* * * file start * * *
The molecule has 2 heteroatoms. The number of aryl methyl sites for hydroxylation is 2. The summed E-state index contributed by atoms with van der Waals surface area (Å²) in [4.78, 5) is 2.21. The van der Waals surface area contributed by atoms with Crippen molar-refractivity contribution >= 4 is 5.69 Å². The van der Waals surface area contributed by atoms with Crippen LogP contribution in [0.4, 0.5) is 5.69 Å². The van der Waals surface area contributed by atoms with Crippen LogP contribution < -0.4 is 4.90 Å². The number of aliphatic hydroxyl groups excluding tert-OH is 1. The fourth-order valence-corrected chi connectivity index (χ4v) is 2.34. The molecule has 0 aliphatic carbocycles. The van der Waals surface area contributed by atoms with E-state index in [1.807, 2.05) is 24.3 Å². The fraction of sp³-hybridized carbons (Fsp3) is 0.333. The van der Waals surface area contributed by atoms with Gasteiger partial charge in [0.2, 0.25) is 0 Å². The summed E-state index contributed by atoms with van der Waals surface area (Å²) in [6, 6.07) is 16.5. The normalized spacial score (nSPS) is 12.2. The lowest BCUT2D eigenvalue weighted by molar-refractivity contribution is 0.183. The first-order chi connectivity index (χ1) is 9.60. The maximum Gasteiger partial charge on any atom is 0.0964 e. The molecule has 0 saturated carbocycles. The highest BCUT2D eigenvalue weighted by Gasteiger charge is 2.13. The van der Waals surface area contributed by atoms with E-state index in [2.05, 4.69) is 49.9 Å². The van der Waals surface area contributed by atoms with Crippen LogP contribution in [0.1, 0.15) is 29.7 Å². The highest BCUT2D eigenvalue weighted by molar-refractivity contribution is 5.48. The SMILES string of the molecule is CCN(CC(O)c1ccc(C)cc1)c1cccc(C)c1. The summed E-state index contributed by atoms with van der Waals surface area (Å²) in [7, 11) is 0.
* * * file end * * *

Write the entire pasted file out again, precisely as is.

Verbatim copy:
The molecule has 2 heteroatoms. The number of aryl methyl sites for hydroxylation is 2. The summed E-state index contributed by atoms with van der Waals surface area (Å²) in [4.78, 5) is 2.21. The van der Waals surface area contributed by atoms with Crippen molar-refractivity contribution >= 4 is 5.69 Å². The van der Waals surface area contributed by atoms with Crippen LogP contribution in [0.4, 0.5) is 5.69 Å². The van der Waals surface area contributed by atoms with Crippen LogP contribution < -0.4 is 4.90 Å². The number of aliphatic hydroxyl groups excluding tert-OH is 1. The fourth-order valence-corrected chi connectivity index (χ4v) is 2.34. The molecule has 0 aliphatic carbocycles. The van der Waals surface area contributed by atoms with E-state index in [1.807, 2.05) is 24.3 Å². The fraction of sp³-hybridized carbons (Fsp3) is 0.333. The van der Waals surface area contributed by atoms with Gasteiger partial charge in [0.2, 0.25) is 0 Å². The summed E-state index contributed by atoms with van der Waals surface area (Å²) in [6, 6.07) is 16.5. The normalized spacial score (nSPS) is 12.2. The lowest BCUT2D eigenvalue weighted by molar-refractivity contribution is 0.183. The first-order chi connectivity index (χ1) is 9.60. The maximum Gasteiger partial charge on any atom is 0.0964 e. The molecule has 0 saturated carbocycles. The highest BCUT2D eigenvalue weighted by Gasteiger charge is 2.13. The van der Waals surface area contributed by atoms with E-state index in [2.05, 4.69) is 49.9 Å². The van der Waals surface area contributed by atoms with Crippen LogP contribution in [0.1, 0.15) is 29.7 Å². The highest BCUT2D eigenvalue weighted by molar-refractivity contribution is 5.48. The SMILES string of the molecule is CCN(CC(O)c1ccc(C)cc1)c1cccc(C)c1. The summed E-state index contributed by atoms with van der Waals surface area (Å²) in [7, 11) is 0.